Owning a dog or cat has many health benefits.
However, a new study revealed that those furry friends can also transmit diseases and put some family members at higher risk of getting sick.
Amanda Irvin gets plenty of love from her dog Little Woof.
Kisses, though, are just one way pets can transmit viruses, bacteria and parasites.
The study from Ohio State University showed that dogs, cats, reptiles and amphibians can pass along salmonella, Clostridium difficile-resistant bacteria, roundworm and hookworm.
It said transmission can occur through bites, scratches, saliva and when owners clean up after their pets.
“The organism is passed in the feces, in the poop of a particular pet, and people inadvertently get that poop into their mouth,” said Dr. Jason Stull of the College of Veterinary Medicine at Ohio State University.
While most people have very low risk of infection, Stull said the most vulnerable people include seniors, young children, pregnant women and people with weak immunity.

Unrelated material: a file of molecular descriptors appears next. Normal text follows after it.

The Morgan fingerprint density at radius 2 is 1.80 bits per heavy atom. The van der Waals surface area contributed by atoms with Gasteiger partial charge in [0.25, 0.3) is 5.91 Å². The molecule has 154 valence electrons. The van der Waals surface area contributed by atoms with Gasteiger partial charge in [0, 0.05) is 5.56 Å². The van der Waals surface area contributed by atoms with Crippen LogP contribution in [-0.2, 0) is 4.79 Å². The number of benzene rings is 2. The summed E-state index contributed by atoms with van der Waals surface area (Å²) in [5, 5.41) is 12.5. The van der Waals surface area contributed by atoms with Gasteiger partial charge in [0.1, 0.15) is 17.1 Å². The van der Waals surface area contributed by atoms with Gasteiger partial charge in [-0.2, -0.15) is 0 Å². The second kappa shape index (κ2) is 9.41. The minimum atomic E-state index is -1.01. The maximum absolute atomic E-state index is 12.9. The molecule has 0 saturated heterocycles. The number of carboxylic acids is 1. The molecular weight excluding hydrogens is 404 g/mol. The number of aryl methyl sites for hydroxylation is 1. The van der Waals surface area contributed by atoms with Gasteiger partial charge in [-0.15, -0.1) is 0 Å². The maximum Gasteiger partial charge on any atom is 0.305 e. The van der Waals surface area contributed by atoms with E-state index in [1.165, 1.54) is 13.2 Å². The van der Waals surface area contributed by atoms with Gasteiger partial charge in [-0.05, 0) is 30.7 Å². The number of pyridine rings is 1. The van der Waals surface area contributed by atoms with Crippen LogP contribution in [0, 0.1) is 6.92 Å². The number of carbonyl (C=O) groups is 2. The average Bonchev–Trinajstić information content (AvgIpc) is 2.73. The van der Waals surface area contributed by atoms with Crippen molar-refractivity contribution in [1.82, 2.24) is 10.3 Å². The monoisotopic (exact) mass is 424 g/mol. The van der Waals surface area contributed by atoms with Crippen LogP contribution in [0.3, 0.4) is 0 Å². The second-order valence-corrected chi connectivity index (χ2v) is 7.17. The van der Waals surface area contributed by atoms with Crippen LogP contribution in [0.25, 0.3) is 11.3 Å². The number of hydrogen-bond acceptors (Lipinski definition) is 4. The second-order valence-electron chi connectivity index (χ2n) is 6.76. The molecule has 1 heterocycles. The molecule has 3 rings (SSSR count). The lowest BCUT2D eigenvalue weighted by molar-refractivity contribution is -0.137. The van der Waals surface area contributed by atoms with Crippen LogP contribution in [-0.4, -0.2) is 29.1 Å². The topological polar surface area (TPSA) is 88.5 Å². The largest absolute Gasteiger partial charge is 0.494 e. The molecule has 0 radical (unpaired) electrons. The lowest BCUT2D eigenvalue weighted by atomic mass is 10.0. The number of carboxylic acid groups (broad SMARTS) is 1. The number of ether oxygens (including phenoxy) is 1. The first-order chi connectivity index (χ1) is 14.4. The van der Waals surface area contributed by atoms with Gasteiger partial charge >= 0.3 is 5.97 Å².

He said owners need to wash their hands after holding their pets.
“Those that are at increased risk should really try and discourage face-licking,” Stull said. “Pets, whether they be dogs or cats or other animals, carry a lot of different organisms in their mouth just like people.”
Irvine said she has worked with pets, exotic animals and farm animals her whole life and knows they can carry diseases.
Still she doesn't mind having Little Woof lick her face.
“I wouldn't have it any other way,” she said.
Irvine said she just makes sure she practices good hygiene.
Doctors also recommend wearing protective gloves when cleaning yards, cages or aquariums and maintaining a pet's health and hygiene.
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